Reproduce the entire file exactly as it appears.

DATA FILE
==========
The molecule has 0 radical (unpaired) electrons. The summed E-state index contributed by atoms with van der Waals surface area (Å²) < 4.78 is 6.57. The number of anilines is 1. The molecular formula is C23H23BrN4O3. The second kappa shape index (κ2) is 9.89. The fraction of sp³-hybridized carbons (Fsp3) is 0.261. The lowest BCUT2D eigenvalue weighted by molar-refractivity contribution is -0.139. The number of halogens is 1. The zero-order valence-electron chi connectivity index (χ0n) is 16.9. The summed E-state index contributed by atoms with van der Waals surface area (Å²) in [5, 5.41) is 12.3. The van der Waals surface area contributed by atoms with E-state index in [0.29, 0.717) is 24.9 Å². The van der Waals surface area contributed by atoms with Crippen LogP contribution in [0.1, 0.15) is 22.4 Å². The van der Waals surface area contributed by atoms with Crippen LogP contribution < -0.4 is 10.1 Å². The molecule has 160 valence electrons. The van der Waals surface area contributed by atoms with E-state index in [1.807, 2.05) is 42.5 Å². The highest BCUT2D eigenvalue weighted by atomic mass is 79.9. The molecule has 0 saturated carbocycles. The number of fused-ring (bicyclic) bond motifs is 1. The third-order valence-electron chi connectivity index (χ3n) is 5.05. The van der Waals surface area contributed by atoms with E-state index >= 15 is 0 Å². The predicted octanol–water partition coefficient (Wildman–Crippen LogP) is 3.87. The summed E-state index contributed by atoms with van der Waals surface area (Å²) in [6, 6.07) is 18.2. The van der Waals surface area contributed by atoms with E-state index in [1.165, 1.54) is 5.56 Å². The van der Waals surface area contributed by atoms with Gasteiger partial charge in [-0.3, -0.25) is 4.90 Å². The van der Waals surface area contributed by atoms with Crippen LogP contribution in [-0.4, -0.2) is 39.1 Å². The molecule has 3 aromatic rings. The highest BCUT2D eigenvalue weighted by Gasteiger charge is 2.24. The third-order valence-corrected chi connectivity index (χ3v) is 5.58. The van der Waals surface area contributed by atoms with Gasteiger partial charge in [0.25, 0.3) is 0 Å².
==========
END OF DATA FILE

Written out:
The molecule has 0 radical (unpaired) electrons. The summed E-state index contributed by atoms with van der Waals surface area (Å²) < 4.78 is 6.57. The number of anilines is 1. The molecular formula is C23H23BrN4O3. The second kappa shape index (κ2) is 9.89. The fraction of sp³-hybridized carbons (Fsp3) is 0.261. The lowest BCUT2D eigenvalue weighted by molar-refractivity contribution is -0.139. The number of halogens is 1. The zero-order valence-electron chi connectivity index (χ0n) is 16.9. The summed E-state index contributed by atoms with van der Waals surface area (Å²) in [5, 5.41) is 12.3. The van der Waals surface area contributed by atoms with E-state index in [0.29, 0.717) is 24.9 Å². The van der Waals surface area contributed by atoms with Crippen LogP contribution in [0.1, 0.15) is 22.4 Å². The van der Waals surface area contributed by atoms with Crippen LogP contribution < -0.4 is 10.1 Å². The molecule has 160 valence electrons. The van der Waals surface area contributed by atoms with E-state index in [1.807, 2.05) is 42.5 Å². The highest BCUT2D eigenvalue weighted by atomic mass is 79.9. The molecule has 0 saturated carbocycles. The number of fused-ring (bicyclic) bond motifs is 1. The third-order valence-electron chi connectivity index (χ3n) is 5.05. The van der Waals surface area contributed by atoms with E-state index >= 15 is 0 Å². The predicted octanol–water partition coefficient (Wildman–Crippen LogP) is 3.87. The summed E-state index contributed by atoms with van der Waals surface area (Å²) in [6, 6.07) is 18.2. The van der Waals surface area contributed by atoms with E-state index in [1.165, 1.54) is 5.56 Å². The van der Waals surface area contributed by atoms with Gasteiger partial charge in [-0.3, -0.25) is 4.90 Å². The van der Waals surface area contributed by atoms with Crippen LogP contribution in [-0.4, -0.2) is 39.1 Å². The molecule has 3 aromatic rings. The highest BCUT2D eigenvalue weighted by Gasteiger charge is 2.24. The third-order valence-corrected chi connectivity index (χ3v) is 5.58. The van der Waals surface area contributed by atoms with Gasteiger partial charge in [0.25, 0.3) is 0 Å².